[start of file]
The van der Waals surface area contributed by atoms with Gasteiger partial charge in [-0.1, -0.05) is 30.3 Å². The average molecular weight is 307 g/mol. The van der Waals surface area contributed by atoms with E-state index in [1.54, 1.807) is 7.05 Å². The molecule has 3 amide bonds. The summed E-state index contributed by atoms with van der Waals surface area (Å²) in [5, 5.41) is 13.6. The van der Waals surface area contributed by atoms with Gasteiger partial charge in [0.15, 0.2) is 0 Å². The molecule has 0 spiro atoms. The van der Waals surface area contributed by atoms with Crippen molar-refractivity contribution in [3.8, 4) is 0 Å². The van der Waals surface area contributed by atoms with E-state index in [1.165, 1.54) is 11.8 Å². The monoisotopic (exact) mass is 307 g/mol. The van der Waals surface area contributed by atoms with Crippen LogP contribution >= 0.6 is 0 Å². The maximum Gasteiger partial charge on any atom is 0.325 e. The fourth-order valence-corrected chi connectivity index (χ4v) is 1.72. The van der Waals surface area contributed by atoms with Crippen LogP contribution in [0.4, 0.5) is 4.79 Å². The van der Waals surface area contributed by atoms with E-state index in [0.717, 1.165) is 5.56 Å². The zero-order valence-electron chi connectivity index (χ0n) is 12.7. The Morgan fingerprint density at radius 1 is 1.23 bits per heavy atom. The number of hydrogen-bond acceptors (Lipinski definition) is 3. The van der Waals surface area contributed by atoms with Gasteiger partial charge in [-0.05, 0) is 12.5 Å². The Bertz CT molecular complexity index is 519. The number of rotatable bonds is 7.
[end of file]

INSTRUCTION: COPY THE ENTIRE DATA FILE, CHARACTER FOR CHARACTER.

The van der Waals surface area contributed by atoms with Gasteiger partial charge in [-0.1, -0.05) is 30.3 Å². The average molecular weight is 307 g/mol. The van der Waals surface area contributed by atoms with E-state index in [1.54, 1.807) is 7.05 Å². The molecule has 3 amide bonds. The summed E-state index contributed by atoms with van der Waals surface area (Å²) in [5, 5.41) is 13.6. The van der Waals surface area contributed by atoms with Gasteiger partial charge in [0.15, 0.2) is 0 Å². The molecule has 0 spiro atoms. The van der Waals surface area contributed by atoms with Crippen molar-refractivity contribution in [3.8, 4) is 0 Å². The van der Waals surface area contributed by atoms with E-state index in [1.165, 1.54) is 11.8 Å². The monoisotopic (exact) mass is 307 g/mol. The van der Waals surface area contributed by atoms with Crippen LogP contribution >= 0.6 is 0 Å². The maximum Gasteiger partial charge on any atom is 0.325 e. The fourth-order valence-corrected chi connectivity index (χ4v) is 1.72. The van der Waals surface area contributed by atoms with Crippen LogP contribution in [0.4, 0.5) is 4.79 Å². The van der Waals surface area contributed by atoms with E-state index in [0.717, 1.165) is 5.56 Å². The zero-order valence-electron chi connectivity index (χ0n) is 12.7. The Morgan fingerprint density at radius 1 is 1.23 bits per heavy atom. The number of hydrogen-bond acceptors (Lipinski definition) is 3. The van der Waals surface area contributed by atoms with Gasteiger partial charge in [-0.05, 0) is 12.5 Å². The Bertz CT molecular complexity index is 519. The number of rotatable bonds is 7.